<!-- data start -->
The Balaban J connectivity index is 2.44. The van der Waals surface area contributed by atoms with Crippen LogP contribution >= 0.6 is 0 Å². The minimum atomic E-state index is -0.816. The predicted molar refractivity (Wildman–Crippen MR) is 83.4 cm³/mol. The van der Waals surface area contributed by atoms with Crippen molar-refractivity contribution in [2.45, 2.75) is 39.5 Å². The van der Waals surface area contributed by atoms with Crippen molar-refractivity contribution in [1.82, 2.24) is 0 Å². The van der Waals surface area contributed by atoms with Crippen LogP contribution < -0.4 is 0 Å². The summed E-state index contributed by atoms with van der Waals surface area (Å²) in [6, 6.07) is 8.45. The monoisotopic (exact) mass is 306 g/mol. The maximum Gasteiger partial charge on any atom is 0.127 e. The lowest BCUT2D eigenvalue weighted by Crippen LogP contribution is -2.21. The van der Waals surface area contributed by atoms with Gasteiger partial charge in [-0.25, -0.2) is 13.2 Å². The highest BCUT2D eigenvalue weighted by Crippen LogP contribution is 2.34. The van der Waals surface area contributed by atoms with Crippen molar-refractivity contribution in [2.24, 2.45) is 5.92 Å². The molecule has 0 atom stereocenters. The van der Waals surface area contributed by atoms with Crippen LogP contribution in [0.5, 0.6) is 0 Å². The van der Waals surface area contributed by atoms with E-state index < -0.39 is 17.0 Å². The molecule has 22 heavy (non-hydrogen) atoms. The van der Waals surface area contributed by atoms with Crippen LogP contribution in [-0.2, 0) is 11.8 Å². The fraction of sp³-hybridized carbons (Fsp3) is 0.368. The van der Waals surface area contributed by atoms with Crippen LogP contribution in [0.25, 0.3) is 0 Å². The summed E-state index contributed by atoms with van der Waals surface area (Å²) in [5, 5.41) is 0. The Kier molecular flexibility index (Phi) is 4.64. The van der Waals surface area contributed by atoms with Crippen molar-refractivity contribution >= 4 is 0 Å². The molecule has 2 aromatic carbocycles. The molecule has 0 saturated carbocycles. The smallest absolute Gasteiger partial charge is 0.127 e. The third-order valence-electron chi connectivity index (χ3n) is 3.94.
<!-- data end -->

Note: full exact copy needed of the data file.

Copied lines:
The Balaban J connectivity index is 2.44. The van der Waals surface area contributed by atoms with Crippen LogP contribution >= 0.6 is 0 Å². The minimum atomic E-state index is -0.816. The predicted molar refractivity (Wildman–Crippen MR) is 83.4 cm³/mol. The van der Waals surface area contributed by atoms with Crippen molar-refractivity contribution in [2.45, 2.75) is 39.5 Å². The van der Waals surface area contributed by atoms with Crippen molar-refractivity contribution in [1.82, 2.24) is 0 Å². The van der Waals surface area contributed by atoms with Crippen LogP contribution < -0.4 is 0 Å². The summed E-state index contributed by atoms with van der Waals surface area (Å²) in [6, 6.07) is 8.45. The monoisotopic (exact) mass is 306 g/mol. The maximum Gasteiger partial charge on any atom is 0.127 e. The lowest BCUT2D eigenvalue weighted by Crippen LogP contribution is -2.21. The van der Waals surface area contributed by atoms with Gasteiger partial charge in [-0.25, -0.2) is 13.2 Å². The highest BCUT2D eigenvalue weighted by Crippen LogP contribution is 2.34. The van der Waals surface area contributed by atoms with Crippen molar-refractivity contribution in [2.24, 2.45) is 5.92 Å². The molecule has 0 atom stereocenters. The van der Waals surface area contributed by atoms with Crippen LogP contribution in [0.5, 0.6) is 0 Å². The van der Waals surface area contributed by atoms with E-state index < -0.39 is 17.0 Å². The molecule has 22 heavy (non-hydrogen) atoms. The van der Waals surface area contributed by atoms with Crippen LogP contribution in [-0.2, 0) is 11.8 Å². The fraction of sp³-hybridized carbons (Fsp3) is 0.368. The van der Waals surface area contributed by atoms with Crippen LogP contribution in [0.25, 0.3) is 0 Å². The summed E-state index contributed by atoms with van der Waals surface area (Å²) in [5, 5.41) is 0. The Kier molecular flexibility index (Phi) is 4.64. The van der Waals surface area contributed by atoms with Crippen molar-refractivity contribution >= 4 is 0 Å². The molecule has 2 aromatic carbocycles. The molecule has 0 saturated carbocycles. The smallest absolute Gasteiger partial charge is 0.127 e. The third-order valence-electron chi connectivity index (χ3n) is 3.94.